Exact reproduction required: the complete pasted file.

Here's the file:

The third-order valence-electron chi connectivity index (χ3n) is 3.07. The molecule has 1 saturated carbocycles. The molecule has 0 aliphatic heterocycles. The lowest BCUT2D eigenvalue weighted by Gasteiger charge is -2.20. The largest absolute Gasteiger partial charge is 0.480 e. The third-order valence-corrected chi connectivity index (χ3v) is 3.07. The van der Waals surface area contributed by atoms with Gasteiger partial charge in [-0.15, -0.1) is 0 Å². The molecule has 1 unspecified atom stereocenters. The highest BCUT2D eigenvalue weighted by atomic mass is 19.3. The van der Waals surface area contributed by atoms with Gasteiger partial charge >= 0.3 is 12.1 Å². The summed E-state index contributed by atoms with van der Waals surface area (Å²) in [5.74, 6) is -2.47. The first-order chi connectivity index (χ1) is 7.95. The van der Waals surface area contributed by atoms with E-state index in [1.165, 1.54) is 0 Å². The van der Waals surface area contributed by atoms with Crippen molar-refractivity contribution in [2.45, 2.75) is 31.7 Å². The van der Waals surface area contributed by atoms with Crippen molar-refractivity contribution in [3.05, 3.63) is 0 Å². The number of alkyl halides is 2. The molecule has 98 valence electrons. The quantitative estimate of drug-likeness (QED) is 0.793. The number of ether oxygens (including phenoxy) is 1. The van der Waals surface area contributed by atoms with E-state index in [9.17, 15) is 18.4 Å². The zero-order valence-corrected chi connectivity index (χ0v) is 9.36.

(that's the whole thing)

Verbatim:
The third-order valence-electron chi connectivity index (χ3n) is 3.07. The molecule has 1 saturated carbocycles. The molecule has 0 aliphatic heterocycles. The lowest BCUT2D eigenvalue weighted by Gasteiger charge is -2.20. The largest absolute Gasteiger partial charge is 0.480 e. The third-order valence-corrected chi connectivity index (χ3v) is 3.07. The van der Waals surface area contributed by atoms with Gasteiger partial charge in [-0.15, -0.1) is 0 Å². The molecule has 1 unspecified atom stereocenters. The highest BCUT2D eigenvalue weighted by atomic mass is 19.3. The van der Waals surface area contributed by atoms with Gasteiger partial charge >= 0.3 is 12.1 Å². The summed E-state index contributed by atoms with van der Waals surface area (Å²) in [5.74, 6) is -2.47. The first-order chi connectivity index (χ1) is 7.95. The van der Waals surface area contributed by atoms with E-state index in [1.165, 1.54) is 0 Å². The van der Waals surface area contributed by atoms with Crippen molar-refractivity contribution in [2.45, 2.75) is 31.7 Å². The van der Waals surface area contributed by atoms with Crippen molar-refractivity contribution in [3.05, 3.63) is 0 Å². The number of alkyl halides is 2. The molecule has 98 valence electrons. The quantitative estimate of drug-likeness (QED) is 0.793. The number of ether oxygens (including phenoxy) is 1. The van der Waals surface area contributed by atoms with E-state index in [9.17, 15) is 18.4 Å². The zero-order valence-corrected chi connectivity index (χ0v) is 9.36.